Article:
Thursday, January 30, 2014

The inertia in classical language education

I was responding to a post the other day about why Latin is still taught the way it is (grammar-translation) when modern languages are not. It's worth considering the chronic inertia in most classical language pedagogy. I will talk mostly about Latin, but what I say is equally applicable to Ancient Greek, and to some extent Biblical Hebrew.

Reason 1 - Historical short-sightedness

The grammar-translation method is often considered to be the 'traditional' method. But historical research into language learning pedagogy in Europe suggests that this method really only traces back 300 years or so, to the age when active Latin usage declined rapidly, and there was a shift to relieve students of the burden of Latin composition and active production when it was no longer required in academic contexts. This scaling back of Latin's practical usage meant that methods changed to focus on explicit grammar, since this was now the 'goal' of Latin instruction.

Realising that grammar-translation is actually a relative new-comer to pedagogical practices for classical languages is a key factor in dethroning it. For most of the past 2000 years, Latin was taught communicatively.

Reason 2 - How we were taught is, by default, how we teach

In the pressure of teaching, the easiest mode to default to is that by which we learnt. This is true of lecturing as it is of language instruction, and most teachers of classical languages both (a) were taught by G-T, (b) were among the "4 percent" who thrived on it. This notion of the 4% is quite useful - it's not an accurate number by the way. But the number of students who truly 'take' to grammar and enjoy grammatical analysis is relatively few. It's probably higher once you get to upper levels or college classes, since they are self-selecting. But these are the kinds of people who go on to become teachers of classical languages, and so they default to what they know, and then are baffled by why the 96% doesn't get it.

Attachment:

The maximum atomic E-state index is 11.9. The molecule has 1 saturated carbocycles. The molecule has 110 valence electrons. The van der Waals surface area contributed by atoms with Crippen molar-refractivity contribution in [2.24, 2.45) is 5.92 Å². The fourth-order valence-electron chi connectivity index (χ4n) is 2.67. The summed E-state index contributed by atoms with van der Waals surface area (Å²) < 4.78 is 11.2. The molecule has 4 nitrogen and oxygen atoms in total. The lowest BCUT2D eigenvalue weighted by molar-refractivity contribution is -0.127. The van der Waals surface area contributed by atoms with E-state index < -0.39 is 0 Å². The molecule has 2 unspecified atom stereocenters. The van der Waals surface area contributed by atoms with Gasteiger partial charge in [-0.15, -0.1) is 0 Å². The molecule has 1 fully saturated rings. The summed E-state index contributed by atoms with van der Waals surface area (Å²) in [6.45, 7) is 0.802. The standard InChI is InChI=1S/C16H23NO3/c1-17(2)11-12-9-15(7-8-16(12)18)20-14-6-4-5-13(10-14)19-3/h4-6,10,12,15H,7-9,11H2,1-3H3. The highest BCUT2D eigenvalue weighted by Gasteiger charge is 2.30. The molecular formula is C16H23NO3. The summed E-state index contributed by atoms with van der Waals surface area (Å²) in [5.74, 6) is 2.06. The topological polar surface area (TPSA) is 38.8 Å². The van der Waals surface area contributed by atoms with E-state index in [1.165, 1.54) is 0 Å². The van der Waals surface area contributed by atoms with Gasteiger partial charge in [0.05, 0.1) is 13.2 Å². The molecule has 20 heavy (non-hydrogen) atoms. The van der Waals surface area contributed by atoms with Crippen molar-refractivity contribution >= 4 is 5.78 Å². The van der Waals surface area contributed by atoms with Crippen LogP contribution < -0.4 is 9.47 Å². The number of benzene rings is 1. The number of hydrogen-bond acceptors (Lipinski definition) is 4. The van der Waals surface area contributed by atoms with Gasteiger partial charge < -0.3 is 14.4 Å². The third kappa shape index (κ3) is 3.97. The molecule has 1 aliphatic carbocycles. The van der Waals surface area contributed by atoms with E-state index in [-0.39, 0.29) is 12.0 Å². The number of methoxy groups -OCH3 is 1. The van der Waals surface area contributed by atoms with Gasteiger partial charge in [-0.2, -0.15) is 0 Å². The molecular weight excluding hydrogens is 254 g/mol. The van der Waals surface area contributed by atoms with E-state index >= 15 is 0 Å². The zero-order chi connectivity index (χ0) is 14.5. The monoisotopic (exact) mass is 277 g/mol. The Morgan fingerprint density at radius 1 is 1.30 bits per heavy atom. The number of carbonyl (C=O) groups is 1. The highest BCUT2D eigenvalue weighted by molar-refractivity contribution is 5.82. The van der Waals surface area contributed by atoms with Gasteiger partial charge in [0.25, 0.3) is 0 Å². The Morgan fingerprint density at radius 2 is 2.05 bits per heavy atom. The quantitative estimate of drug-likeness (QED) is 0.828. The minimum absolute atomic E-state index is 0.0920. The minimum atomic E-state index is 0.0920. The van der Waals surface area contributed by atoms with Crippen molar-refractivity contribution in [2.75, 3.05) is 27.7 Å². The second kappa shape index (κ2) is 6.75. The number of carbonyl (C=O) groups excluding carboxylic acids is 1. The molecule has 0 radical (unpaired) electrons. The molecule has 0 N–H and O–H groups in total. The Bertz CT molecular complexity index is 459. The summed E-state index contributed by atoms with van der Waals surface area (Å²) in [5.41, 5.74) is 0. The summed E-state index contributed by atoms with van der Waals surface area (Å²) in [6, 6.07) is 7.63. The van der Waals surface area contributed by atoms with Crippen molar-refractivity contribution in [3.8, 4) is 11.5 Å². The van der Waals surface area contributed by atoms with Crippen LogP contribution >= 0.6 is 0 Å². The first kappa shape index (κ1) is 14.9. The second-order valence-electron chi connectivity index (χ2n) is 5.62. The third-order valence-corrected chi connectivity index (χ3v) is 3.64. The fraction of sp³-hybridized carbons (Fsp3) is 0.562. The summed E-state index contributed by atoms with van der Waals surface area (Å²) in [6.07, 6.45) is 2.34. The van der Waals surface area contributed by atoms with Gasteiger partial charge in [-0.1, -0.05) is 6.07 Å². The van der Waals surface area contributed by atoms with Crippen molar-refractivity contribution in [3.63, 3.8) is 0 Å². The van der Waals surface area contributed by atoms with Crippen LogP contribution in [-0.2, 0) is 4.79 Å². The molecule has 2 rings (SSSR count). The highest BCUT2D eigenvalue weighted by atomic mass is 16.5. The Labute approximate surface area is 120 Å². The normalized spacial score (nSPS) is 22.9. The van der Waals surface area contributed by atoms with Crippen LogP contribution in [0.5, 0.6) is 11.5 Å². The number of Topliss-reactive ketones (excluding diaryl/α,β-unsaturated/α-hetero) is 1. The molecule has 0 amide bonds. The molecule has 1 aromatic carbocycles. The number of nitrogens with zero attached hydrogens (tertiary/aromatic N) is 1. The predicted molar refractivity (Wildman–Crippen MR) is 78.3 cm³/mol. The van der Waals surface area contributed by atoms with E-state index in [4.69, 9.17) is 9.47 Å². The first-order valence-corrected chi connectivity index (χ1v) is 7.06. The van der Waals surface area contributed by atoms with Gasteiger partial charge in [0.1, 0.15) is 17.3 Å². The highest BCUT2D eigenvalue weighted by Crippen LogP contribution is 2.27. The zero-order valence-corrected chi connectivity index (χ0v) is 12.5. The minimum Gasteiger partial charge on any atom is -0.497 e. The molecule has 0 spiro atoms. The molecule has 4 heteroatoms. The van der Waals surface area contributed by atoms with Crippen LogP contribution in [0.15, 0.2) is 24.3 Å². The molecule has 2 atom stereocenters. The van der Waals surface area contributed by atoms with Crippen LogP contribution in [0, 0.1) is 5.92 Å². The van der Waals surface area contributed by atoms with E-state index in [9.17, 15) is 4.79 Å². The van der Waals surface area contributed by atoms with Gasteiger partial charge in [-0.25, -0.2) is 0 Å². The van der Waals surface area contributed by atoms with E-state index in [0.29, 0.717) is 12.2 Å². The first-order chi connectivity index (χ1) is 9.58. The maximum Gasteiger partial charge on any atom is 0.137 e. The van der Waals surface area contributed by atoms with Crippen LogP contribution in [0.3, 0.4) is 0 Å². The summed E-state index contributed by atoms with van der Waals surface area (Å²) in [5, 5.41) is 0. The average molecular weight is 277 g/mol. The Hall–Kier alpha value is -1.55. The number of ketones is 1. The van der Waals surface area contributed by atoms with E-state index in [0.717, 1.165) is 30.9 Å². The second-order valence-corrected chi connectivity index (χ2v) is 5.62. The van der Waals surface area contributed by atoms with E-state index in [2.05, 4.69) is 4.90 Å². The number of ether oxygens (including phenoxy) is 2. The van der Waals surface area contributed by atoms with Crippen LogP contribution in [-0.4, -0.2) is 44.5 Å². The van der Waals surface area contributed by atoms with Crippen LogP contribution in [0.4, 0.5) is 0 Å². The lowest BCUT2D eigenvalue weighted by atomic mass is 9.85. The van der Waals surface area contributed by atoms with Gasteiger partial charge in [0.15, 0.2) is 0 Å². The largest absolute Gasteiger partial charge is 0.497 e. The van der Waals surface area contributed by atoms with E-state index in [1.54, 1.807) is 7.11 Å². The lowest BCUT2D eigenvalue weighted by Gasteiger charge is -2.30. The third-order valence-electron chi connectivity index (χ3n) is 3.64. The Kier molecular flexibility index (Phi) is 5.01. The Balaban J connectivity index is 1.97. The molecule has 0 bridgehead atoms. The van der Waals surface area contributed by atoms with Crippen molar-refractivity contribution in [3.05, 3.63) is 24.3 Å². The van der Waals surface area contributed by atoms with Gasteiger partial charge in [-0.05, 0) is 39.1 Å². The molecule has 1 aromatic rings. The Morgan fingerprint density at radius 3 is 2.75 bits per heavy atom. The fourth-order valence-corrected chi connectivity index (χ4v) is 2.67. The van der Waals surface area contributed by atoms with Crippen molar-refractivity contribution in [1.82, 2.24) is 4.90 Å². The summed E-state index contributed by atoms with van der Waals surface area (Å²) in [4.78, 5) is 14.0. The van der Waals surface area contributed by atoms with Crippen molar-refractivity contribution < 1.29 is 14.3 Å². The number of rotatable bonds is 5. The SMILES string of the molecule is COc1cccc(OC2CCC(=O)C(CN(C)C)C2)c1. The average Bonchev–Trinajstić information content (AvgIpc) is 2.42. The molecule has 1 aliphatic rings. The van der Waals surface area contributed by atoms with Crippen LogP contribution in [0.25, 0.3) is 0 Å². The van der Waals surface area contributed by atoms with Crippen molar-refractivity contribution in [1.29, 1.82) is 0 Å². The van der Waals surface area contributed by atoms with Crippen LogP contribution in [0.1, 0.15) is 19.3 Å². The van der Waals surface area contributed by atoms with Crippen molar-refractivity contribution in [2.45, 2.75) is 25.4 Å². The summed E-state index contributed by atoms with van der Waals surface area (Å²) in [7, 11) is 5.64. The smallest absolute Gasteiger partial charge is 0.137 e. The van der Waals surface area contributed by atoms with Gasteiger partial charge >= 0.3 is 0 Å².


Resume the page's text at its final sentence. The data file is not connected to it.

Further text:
Reason 3 - False assumptions

The purposes of classical language instruction are different than modern languages. We can and ought to concede this. The latter aims at communicative proficiency for life experiences, whether work, social, leisure, or other. The former aims at competency at reading and interpreting ancient written texts.

The mistake is assuming that grammar-translation produces the goals of classical language education better than other approaches. My argument is and remains that communicative methods produce faster and better readers of ancient texts than grammar translation methods.

Furthermore, in the current academic climate, one of the goals of CL instruction is the ability to discourse about the text in grammatical detail. This is almost always done not in the target language, but in English or another modern language. It's contrasted with being able to order your latte at the non existent Koine CafĂ©.

But what if you felt equally comfortable ordering that Latte in Koine, as you did discussing the imperfective force of a certain verb also in Koine? There is no a priori reason grammatical analysis and discussion couldn't happen in the classical language itself.

Reason 4 - The myth of hard work

Most of those who succeed at classical languages enough to become teachers got there by hard work, with hard copy books, and looking things up in the lexicon, and brute force memorisation. It's a solitary form of torture that is character-producing and results in a shared "been there, suffered that" mentality. It also reflects in the attitude that looks at students and expects them to suffer the same - solitary hours spent in rote learning and analysis, to produce the same result.

But almost all our pedagogical research on Second Language Acquisition suggests that paradigm and vocabulary memorisation is woefully inefficient. That's why it's so painful and arduous - it requires so much more effort to achieve its outcomes.

It's not that we need lazy students, we just need to stop equating 'brute force' with 'good learning technique'. A communicative method would shift the focus to learning in community, would value in-context learning, and would devalue 'produce right form from memory' in favour of 'acquire right forms by repeated exposure'.

Reason 5 - The system reinforces it

Most classical language teachers got there by hard work, through a classical language curriculum that never intersected with modern languages, except maybe comps for higher degrees. They never learn Second Language Acquisition theory, never did courses in Language pedagogy, and are employed by departments that have little interest in those fields. They are given courses to teach that rely on grammar-translation methods, and are locked into them in their early teaching careers. The ability to turn from a system that reproduces the same problems, and create a genuine communicative alternative, is not open to most institutional teachers, *even if they wanted to*.

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